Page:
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West Virginia Democrat. [volume] (Charles Town, W. Va.) 1885-1890, December 16, 1887, Image 1

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, scribere in Berkeley, 64 in
ln'tU,rv 'Vl prove, this pa- Greenbrier, 24 in Hampshire,
per >s regularly read by more HarAson, and in this
persons,ot the well-to-do class ’’ the
iu West Virginia, than any
The only brand of Laundry Soap
awarded a first class medal at the
New Orleans Exposition. Guaran
teed absolutely pure, and for general
household purposes is the very best
To The Public!

We beg leave to inform you that we
are filling up our Store with the very
choicest GROCERIES. Everything we
s*ll will give satisfaction for the money.
W e can furnish you a good
for 50 cents; a tine Tea for 75 cents, and
a handsome Pitcher given free. We sell
a lb of B. Powder for 50 cents and give
vou a fine serviceable Present.
Ground Coffee 20 ets. a IS; loose roast
ed Coffee a good article—at 25 cents a
lb; Arbnekle’s, I.evering’s and Enter
prise always iu stock.
We always carrv a full stock of Light
Brown, Cotfee A, Granulated Ac.
Just received a Barrel of San Jose,
which gives more than satisfaction; Por
torico Syrups,--Prices and quality to
suit all.
We are selling Gravely at *>0 ets. a lb.;
Burton’s Twists, Lark. Lobster,_ New
Hope, Nutmeg, Gobi Rope, _Pride of
Leatherwood. Capital Twist, a 7 oz twist
for 25 ets. a It..; a got*! Cigar tor S-for-o;
2-f«>r-.'»—the i>est. A full line of Notions,
Groceries, Provisions, Bacon. laird,
Flour, Soap. Matches Ac.
We trade for all kinds of produce, and
pay cash for Kggs, Butter, Fowls and
Fat Stock.
We are receiving our Canned Good*;
and arc handling the same brand of To
matoes this year that gave such general
satisfaction last season.
Don’t forget to call on us at the Old
Stand on Main Street. We alw ays guar
antee P» give you satisfaction or refund
vour money. Respectfully.
f>u. M . F. Liepitt, Superintendent,
B.C. Washington,Secretary,
Robt. Chew, General Agent.
Charlestown, Jefferson County, M est
Offer for the Fall Trade their old
brands, which always sneak for them
selves, and have held their own for so
many years that no certificates are ne
cessary-. They are
Cround Bone,
Basis, 2’-j per cent. Ammonia, 32 per
cent. Bone Phosphate.
p . per cent. Ammonia,25 percent. Bone
2j tH»r cent. Ammonia,® percent. Bone
Phosphate, 3 j>er cent. Potash.
1'4 i*er cent. Ammonia,25 percent. Bone
Phosphate, and 3 per cent. Potash.
2S per cent. Bone Phosphate and 3 per
cent- Potash
Those who demand a low priced goods
will find the
Valley Bene and Alkaline Phos
unequalled for the money*. Me ha\e a
large stock of absolutely
Pure Fine Ground Bone,
Pure Dissolved Animal Bone,
Dissolved South Carolina,
our own make, both No. 1 articles. Call
at the mill and see their drilling condi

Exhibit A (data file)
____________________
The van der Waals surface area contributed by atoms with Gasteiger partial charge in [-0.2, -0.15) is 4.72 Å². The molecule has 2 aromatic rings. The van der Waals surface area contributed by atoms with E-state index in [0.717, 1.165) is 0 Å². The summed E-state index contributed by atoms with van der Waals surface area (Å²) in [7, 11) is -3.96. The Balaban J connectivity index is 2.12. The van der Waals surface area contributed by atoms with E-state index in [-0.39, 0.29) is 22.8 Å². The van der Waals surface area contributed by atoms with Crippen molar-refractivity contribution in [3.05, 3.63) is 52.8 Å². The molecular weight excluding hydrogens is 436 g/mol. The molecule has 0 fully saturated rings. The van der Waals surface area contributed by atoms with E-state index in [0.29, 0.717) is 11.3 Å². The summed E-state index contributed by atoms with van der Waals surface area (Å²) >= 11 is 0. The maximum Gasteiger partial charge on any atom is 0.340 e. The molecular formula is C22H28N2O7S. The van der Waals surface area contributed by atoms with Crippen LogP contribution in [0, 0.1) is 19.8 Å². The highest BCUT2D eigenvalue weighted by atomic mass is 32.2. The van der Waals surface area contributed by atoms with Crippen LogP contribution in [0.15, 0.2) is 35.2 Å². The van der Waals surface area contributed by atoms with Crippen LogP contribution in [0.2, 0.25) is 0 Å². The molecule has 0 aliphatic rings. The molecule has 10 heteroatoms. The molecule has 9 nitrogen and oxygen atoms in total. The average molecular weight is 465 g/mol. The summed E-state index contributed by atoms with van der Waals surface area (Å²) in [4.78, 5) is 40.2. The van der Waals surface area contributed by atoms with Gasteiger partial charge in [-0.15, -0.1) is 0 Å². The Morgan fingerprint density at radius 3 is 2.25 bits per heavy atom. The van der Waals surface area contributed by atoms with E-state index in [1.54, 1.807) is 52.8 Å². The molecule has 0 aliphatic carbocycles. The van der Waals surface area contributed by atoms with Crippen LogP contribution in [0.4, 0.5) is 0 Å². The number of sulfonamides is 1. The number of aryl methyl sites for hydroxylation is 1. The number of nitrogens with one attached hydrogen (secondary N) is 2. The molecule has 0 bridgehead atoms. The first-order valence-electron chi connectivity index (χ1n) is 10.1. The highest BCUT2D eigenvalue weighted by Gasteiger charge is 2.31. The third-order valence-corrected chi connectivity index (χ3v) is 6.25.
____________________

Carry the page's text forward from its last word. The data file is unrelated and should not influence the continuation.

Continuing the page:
tion. Kanit and other Potash Salts, Ni
trate ot Soda and other Chemicals
freshly ground, always on hand,
jy Mixtures and private formulas
prepared on short notice, and of the best
ry BONES M'ANTED in large or
small quantities.
To all who are suffering from the error* and
1 ni. sere t tons of youth, nervous woakuess, early
•’-«-ay, Ins*of manhood, kc., I will send a recipe
that will euro you.Fl’.CE OF C3AT.OE. This great
rein* !y was tfiso-verod by a missionary In South
Am r ea. en,l a sclf-aJdr**»»ed envcii>j>e to the
Jotiru T. Inman. Statin* D. .Vie York Cut
It* our friends will show
the Democrat to their
neighbors our circulation
will double.
IS that misery experienced when we
suddenly become aware that we pos
sess a diabolical arrangement called the
stomach. The stomach is the reservoir
from w Inch every fibre and tissue must
he nourished, and atn trouble with it is
soon felt throughout the whole system.
Among a dozen dyspeptics no two will
have the same predominant symptoms.
Dyspeptics ot active mental power and
a billions temperament are subject to
Sick Hkapachk; those, fleshy and
phlegmatic have t onsticvtiox, while
the thin and nervous are abandoned to
gloomy forebodings. Some dyspeptics
are wonderfully forgetful; others nave
great irritability of temper.
Whatever form Dyspepsia may take,
one think is certain,
The Underlying Cause is in
the Liver,
and one thing more i* equally certain,
no one will remain a dv sped tie who will I
It will correct
A c i d i t y of the
Expel foul gases,
Allay Irritation,
Assist Digestion,
ami, at the same
Start the Liver to Working, when
all other troubles soon
‘•My wife was a confirmed <4yspepitio.
Some three year ago by the advice of Dr.
Steiner, of Augusta, she was induced to
try Simmon* Liver Regulator. I feel
grateful tor the relief it has given her.
iunl mav all who read this and are af
flicted in anv way. whether chronic or